Eustace Cockrell and
the Art of Story Telling

Pioneer Television Writer

Eustace Cockrell was best known as a pioneer television writer who wrote many of the early westerns (Sugarfoot, Maverick and Cheyenne) while under contract with Warner Brothers. He also contributed stories and teleplays for such diverse programs as Philco Television Playhouse, The Loretta Young Show, Alfred Hitchcock Presents, Damon Runyon Theatre, The Web, Man Without a Gun, Target, Jefferson Drum, Walter Winchell Files, This Man Dawson, Two Faces West and Naked City. (See Television Stories/Screenplays.)

Over 100 Stories

Prior to the advent of television, however, Cockrell published over 100 short stories in “pulp” fiction magazines such as Blue Book, Adventure and Argosy as well as in “slick” publications like Collier’s, Saturday Evening Post, Esquire and The American Magazine. In addition, another 40 unpublished stories have been collected, some of which may have appeared in magazines or under pseudonyms not yet identified.

This website is dedicated to documenting Eustace Cockrell’s contribution as a writer with an emphasis on his early career as a writer of short stories. (See Biographical Information.)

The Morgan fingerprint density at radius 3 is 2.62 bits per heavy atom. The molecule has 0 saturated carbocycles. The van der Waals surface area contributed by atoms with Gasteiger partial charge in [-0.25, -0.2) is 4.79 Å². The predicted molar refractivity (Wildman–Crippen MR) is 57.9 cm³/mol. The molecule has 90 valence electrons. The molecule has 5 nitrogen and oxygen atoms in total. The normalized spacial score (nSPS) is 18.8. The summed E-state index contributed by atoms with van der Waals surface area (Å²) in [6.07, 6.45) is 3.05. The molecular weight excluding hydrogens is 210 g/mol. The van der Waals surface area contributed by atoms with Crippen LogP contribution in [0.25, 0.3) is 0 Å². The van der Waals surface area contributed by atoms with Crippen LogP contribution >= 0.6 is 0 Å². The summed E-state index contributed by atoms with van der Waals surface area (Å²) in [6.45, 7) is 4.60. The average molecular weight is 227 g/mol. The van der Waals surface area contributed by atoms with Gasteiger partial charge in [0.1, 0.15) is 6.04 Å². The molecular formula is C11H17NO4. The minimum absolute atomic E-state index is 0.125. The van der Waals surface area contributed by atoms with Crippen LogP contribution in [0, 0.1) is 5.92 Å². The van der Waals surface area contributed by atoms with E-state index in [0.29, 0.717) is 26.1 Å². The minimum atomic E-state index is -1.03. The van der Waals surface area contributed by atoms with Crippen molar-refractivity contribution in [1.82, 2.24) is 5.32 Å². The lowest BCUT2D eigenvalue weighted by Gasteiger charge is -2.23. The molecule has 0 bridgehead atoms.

Vol. V of Eustace Cockrell’s Collected Works, The Lost Stories of Eustace Cockrell, will be published by Mission Point Press in May 2023. Included in this volume is a collection of the author’s unpublished works. The first four volumes are currently available in hardback, paperback and e-book editions from Amazon or Ingrams.

The five volume, Collected Works of Eustace Cockrell, is edited by Roger Coleman, Cockrell’s son-in-law, with assistance from the Cockrell family. The series includes 114 unique stories, written between 1932 and 1957.

The Lost Stories of Eustace Cockrell
Collected Works Vol. V
(Available May 2023)

Missouri Native

A native of Warrensburg, Missouri, Eustace Cockrell was once, by his own admission, “’One of the best pool players in town.’ It was inevitable, though, he insists, that he end up as a writer: his sister married a writer; his brother was a writer, married another writer; another sister was also a writer. ‘They all told me,’ Cockrell likes to gag, ‘that it was nice work if you could get it,’ and I always was gullible. Well, I still think it’s nice work – if and when you can get it.” (See Reading Room.)

The Masterpieces of
Eustace Cockrell
Collected Works Vol. I

The Masterpieces of
Eustace Cockrell
Collected Works Vol. II

Refugee Smith and
Other Stories of
the Ring
Collected Works Vol. III

Game As They Make ‘Em
The Sports Stories of Eustace Cockrell
Collected Works Vol. IV